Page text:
Bught Park is set for a major upgrade as nine proposals are brought forward for improvements including expanding the stadium, making it more accessible as well as creating artificial pitches but all that depends on whether Highland Council can get UK government funding
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A MAJOR revamp of Bught Park could be on the cards – if Highland Council manages to secure funding.
Nine potential options – ranging from no change to an indoor athletics centre – have been discussed as part of a review funded by Highlands and Islands Enterprise and the council, which owns the land.
Inverness councillors will discuss the feasibility study, which is yet to be finalised, at a committee meeting on Thursday.
Proposals are based on assessments of how to best use the park, as well as the current standard of facilities and usage.
Bught Park Users Group and other local people have been involved in assessments so far.
The options range from doing nothing to ambitious suggestions for flood-lit sports fields hosting everything from shinty, hockey and American football to a stadium extension and improved infrastructure.
Malcolm Macleod, the council’s executive chief officer for infrastructure and environment, underlined the importance of the Inverness site, saying: “This is the centre of the principal area of sports provision in the city and is a key historic base for sports and culture in the city.”
But the major issue is finance because the local authority is banking on levelling-up funding from Westminster. However, due to the methodology used south of the border, the Highlands is in the lowest category to get investment so the cash is far from guaranteed.
“It is the intention that the development of the Bught Park facilities should form part of a Levelling-Up Fund bid,” Mr Macleod said.
None of the costs for any of the options have been revealed.
The status quo option has been ruled out by those involved in a consultation. It is only included to benchmark the effect of doing nothing.
“Current facilities are ageing, not fit-for-purpose and do not meet modern day standards,” Mr Macleod said.
“They will likely only fall into more disrepair if investment continues to be limited and/or done on an ad-hoc basis.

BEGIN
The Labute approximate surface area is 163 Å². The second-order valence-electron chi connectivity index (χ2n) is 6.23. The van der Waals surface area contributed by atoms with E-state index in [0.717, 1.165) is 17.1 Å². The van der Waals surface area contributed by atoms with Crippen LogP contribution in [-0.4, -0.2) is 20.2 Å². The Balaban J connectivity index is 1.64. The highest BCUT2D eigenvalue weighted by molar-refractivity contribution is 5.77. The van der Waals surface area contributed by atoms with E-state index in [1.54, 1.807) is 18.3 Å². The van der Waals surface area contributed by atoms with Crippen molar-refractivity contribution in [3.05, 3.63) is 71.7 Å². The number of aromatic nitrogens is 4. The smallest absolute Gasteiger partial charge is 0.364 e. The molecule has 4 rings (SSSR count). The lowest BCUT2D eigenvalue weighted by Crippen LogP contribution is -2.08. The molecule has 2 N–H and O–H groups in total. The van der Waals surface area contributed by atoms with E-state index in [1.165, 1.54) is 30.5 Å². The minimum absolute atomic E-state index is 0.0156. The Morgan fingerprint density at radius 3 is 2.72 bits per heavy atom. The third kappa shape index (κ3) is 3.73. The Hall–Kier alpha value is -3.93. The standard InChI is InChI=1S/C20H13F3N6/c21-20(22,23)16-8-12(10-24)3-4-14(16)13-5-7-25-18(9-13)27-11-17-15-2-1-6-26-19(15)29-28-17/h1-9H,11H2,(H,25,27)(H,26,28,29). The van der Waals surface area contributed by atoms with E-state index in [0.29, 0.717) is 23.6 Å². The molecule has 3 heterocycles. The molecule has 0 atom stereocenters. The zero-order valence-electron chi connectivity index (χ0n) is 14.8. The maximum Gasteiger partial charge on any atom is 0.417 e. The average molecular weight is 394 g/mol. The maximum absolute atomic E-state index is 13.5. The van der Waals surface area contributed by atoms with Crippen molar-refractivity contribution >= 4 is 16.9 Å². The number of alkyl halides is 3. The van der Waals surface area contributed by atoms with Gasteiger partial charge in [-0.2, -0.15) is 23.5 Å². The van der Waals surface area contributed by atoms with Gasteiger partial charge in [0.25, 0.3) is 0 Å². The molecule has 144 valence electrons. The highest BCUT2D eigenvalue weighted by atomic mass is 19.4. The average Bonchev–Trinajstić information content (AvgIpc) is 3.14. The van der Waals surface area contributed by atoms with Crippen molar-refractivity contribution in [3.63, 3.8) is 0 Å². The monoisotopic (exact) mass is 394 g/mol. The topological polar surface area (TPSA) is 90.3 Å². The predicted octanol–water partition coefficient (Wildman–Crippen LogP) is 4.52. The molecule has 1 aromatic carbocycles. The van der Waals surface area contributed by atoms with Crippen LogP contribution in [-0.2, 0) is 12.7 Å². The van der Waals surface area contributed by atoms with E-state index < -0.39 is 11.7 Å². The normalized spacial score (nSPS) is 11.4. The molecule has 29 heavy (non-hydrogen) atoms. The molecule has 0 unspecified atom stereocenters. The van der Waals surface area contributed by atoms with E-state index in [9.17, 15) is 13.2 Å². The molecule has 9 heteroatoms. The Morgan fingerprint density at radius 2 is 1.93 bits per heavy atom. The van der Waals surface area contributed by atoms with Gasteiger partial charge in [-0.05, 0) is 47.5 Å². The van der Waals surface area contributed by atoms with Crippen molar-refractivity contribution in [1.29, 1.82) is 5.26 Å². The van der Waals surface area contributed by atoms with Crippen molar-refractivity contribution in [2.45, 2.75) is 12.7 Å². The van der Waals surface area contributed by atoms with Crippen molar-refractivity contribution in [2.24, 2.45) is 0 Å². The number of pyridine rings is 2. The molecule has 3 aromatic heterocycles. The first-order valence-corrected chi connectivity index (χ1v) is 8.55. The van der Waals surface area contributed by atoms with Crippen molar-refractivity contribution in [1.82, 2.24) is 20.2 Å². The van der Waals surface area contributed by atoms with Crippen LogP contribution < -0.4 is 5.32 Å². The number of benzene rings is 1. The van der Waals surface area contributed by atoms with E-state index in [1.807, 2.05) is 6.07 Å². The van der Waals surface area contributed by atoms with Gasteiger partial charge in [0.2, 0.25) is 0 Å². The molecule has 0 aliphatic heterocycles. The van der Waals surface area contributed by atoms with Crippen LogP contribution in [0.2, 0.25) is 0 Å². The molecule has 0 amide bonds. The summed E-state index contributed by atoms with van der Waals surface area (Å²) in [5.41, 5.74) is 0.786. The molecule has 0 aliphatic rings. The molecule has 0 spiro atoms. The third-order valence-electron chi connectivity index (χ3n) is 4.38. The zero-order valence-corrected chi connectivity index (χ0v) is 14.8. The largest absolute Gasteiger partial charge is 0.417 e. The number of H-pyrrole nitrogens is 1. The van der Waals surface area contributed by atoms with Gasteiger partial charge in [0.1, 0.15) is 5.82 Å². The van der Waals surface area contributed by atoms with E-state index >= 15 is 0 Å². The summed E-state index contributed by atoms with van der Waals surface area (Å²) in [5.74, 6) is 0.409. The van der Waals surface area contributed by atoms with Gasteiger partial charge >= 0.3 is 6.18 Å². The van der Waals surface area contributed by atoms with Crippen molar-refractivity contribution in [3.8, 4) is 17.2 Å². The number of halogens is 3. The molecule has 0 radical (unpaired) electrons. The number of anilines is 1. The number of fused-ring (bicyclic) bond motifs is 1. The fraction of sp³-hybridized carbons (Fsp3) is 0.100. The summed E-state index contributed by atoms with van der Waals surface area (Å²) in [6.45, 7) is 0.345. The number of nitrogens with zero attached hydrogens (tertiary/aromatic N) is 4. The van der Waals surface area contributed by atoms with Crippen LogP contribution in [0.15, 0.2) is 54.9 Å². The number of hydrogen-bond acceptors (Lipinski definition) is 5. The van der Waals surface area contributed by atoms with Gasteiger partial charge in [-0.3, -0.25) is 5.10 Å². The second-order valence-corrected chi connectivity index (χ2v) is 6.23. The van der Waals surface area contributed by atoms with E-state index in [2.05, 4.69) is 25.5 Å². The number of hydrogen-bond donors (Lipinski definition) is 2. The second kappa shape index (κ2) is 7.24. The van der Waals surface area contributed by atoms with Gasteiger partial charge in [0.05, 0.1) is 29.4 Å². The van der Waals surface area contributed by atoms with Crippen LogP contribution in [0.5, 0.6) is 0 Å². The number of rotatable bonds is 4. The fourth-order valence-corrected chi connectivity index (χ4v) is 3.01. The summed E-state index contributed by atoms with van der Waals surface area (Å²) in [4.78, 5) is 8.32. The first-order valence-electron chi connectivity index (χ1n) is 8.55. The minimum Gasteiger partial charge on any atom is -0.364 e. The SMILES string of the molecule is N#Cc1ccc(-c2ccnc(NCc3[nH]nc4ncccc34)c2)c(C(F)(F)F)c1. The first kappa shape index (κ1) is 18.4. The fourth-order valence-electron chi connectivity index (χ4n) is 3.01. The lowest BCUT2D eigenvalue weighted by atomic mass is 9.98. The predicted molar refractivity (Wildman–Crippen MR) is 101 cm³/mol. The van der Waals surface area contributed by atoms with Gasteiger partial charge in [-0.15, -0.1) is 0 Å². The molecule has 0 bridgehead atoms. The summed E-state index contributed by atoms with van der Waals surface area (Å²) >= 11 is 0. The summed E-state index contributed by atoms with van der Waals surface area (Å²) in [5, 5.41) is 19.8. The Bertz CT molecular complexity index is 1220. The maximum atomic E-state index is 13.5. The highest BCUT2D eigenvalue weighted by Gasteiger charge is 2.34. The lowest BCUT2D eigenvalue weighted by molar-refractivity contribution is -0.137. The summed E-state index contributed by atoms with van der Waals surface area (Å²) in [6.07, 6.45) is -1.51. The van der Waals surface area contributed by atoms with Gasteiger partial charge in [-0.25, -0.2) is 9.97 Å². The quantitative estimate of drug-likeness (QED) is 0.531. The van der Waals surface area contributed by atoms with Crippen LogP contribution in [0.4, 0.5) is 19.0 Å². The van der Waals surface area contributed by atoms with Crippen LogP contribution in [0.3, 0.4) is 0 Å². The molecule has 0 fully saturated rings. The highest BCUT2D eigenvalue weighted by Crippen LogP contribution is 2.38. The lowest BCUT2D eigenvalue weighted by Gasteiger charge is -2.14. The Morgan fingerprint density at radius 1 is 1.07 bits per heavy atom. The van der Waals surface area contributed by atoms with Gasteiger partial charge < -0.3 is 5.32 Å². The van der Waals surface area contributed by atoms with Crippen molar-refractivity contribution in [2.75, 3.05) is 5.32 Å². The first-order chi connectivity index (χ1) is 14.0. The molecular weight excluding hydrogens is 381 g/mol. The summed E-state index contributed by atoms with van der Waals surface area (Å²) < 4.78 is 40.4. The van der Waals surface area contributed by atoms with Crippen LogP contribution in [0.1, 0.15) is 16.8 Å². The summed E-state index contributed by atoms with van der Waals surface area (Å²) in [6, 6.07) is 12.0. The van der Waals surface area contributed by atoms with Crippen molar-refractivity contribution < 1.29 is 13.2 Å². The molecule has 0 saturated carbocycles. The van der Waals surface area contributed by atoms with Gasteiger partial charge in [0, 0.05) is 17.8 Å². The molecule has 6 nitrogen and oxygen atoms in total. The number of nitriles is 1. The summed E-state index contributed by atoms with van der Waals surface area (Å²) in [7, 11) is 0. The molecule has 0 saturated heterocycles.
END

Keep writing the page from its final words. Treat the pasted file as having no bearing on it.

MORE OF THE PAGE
“Bught Park is a high-profile strategic asset for the city, and the current condition/quality of facilities do not reflect this.”
Other proposals that have been discussed and rejected included separate options for full-sized floodlit synthetic grass shinty and football pitches. Consultees believe efforts should continue to find an alternate location for such a shinty pitch, should funding become available, but they said similar facilities for football existed in the city.
Two other options to be dismissed include a tennis centre with four indoor courts and an indoor athletics centre with a 70-plus metre indoor straight. These were deemed to face planning permission challenges and strong resistance to the loss of green space.
One option that “should proceed as a minimum” according to those involved would see basic maintenance and upgrade work done – not to do so risks leaving the facilities unusable, Mr Macleod warned.
That would mean an investment in the existing stadium, upgrades to the changing blocks and grandstand to make it more accessible and comfortable, a full fire risk assessment, and installing CCTV.
A further proposal would see an extension to the existing stadium to create new changing rooms and club accommodation to serve as a home to multiple sports clubs including shinty and hockey.
That could include a club lounge, bar, kitchen, medical area, offices or meeting rooms for club and coach development activities and broader community use and accommodation to support events and even a heritage element focused on shinty.
Consultations found that was the preferred option though an additional variant – with the building of a new club pavilion separate from the existing stadium – should be considered alongside it.
An option to add basic infrastructure to help reduce the set-up and take-down time for events should also go ahead, stated those involved, because it would help minimise disruption to sports activities.
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